Custody Issues with the Overparent
A forthcoming article from the UC Davis Law Review discusses the topic of “overparenting” and how this obsessive behavior is on the verge of becoming required by courts as a demonstration of being a “good” parent during a divorce.
As the article notes, the problems with some forms of parenting behavior being formalized in law is that it is far from clear that much of this behavior is in fact beneficial for the child.
Cell Phones and the Internet
Cell Phones and the internet provide parents with the ability to monitor and supervise their children’s lives in ways undreamed of a few years ago. Many cell phones now have the capability to report to parents the location of their child at any time. Some can even tell the parent the speed the vehicle they are traveling in.
Parents have the ability to monitor their children’s grades on a daily basis, and this “supervision” has been extended from grade schools to some colleges. The article notes of an instance where a child disputing a grade in the classroom handed the phone to the teacher and told the teacher to “speak to my Mom.”
While one can complain about obsessive parents in general, an unsettling trend is observed by the authors of the article. They note that when parents are involved in a divorce, attorneys counsel them to become more “involved” in their children’s lives.
The concern here is raised by the manner of the involvement. Courts demand evidence, the cell phone becomes the ideal tool for a parent to “document” their involvement with their children.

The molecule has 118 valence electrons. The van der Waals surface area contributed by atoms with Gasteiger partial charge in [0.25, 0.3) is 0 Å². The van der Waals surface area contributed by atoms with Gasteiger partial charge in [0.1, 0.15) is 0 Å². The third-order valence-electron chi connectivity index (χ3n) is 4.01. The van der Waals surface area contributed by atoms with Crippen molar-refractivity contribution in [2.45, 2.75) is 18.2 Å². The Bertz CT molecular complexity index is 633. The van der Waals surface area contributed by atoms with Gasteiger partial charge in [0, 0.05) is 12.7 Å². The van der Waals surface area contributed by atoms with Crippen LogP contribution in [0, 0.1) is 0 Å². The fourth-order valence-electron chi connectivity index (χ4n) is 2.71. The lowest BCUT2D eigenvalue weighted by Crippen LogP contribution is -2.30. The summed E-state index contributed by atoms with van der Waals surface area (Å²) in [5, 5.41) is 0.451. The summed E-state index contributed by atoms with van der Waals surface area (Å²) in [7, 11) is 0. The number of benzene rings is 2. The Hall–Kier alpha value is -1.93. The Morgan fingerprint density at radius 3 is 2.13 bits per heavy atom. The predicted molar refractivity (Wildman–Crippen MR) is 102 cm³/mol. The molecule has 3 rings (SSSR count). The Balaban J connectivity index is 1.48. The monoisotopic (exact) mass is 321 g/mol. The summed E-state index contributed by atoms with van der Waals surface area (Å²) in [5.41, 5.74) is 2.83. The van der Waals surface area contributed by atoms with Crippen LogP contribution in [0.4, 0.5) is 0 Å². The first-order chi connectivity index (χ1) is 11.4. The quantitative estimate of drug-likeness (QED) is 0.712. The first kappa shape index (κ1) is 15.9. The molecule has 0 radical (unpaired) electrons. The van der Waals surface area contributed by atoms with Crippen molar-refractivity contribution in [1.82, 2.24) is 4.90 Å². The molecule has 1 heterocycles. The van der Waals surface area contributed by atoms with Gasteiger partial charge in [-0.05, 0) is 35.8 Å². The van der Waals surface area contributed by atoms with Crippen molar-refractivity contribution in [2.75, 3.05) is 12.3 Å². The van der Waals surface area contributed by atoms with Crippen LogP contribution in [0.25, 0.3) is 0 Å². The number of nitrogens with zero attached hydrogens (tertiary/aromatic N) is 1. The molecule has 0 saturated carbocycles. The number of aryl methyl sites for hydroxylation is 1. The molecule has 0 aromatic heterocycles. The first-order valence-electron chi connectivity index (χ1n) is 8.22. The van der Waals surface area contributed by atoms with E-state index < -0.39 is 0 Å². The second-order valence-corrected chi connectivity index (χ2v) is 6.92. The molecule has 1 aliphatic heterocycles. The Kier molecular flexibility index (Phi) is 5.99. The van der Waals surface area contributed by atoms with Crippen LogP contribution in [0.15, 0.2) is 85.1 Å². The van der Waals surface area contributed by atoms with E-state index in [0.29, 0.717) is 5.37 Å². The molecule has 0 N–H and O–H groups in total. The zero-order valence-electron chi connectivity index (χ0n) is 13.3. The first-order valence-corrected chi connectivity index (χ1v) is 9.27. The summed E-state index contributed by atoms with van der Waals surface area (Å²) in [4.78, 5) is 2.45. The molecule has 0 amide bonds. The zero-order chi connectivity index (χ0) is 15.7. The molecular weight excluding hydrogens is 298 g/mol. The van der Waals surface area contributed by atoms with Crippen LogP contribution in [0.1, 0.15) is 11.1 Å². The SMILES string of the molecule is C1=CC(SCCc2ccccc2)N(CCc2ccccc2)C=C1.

This is not necessarily a good thing. Because some courts use the past performance of parents to determine future allocations of parenting time, more is always seen as better. Parents who may have had limited involvement in a child’s sports will suddenly become massively involved, to the point of overwhelming the child and the other parents, with a goal of building a large paper trail.
Georgia Code §19-9-3
Child custody in Georgia is governed by Georgia Code §19-9-3, which lists 17 factors a judge may consider in determining the best interests of the child. The factor listed in § 19-9-3(3)(J) is “Each parent’s involvement, or lack thereof, in the child’s educational, social, and extracurricular activities.”
A judge being presented piles of paper showing cell phone records and texts would have a difficult time ignoring them. Especially if she felt the party was aggressive in pushing their objectives and would be willing to appeal a negative decision.
While trial court judges are allowed a great deal of discretion in their courtroom, they might have a hard time articulating why they ruled against a parent presenting such evidence.
Because of this, if you are facing a parent who may employ such a strategy, you want to consult with a divorce attorney who understands these types of arguments and, knows how to successfully counter this approach.
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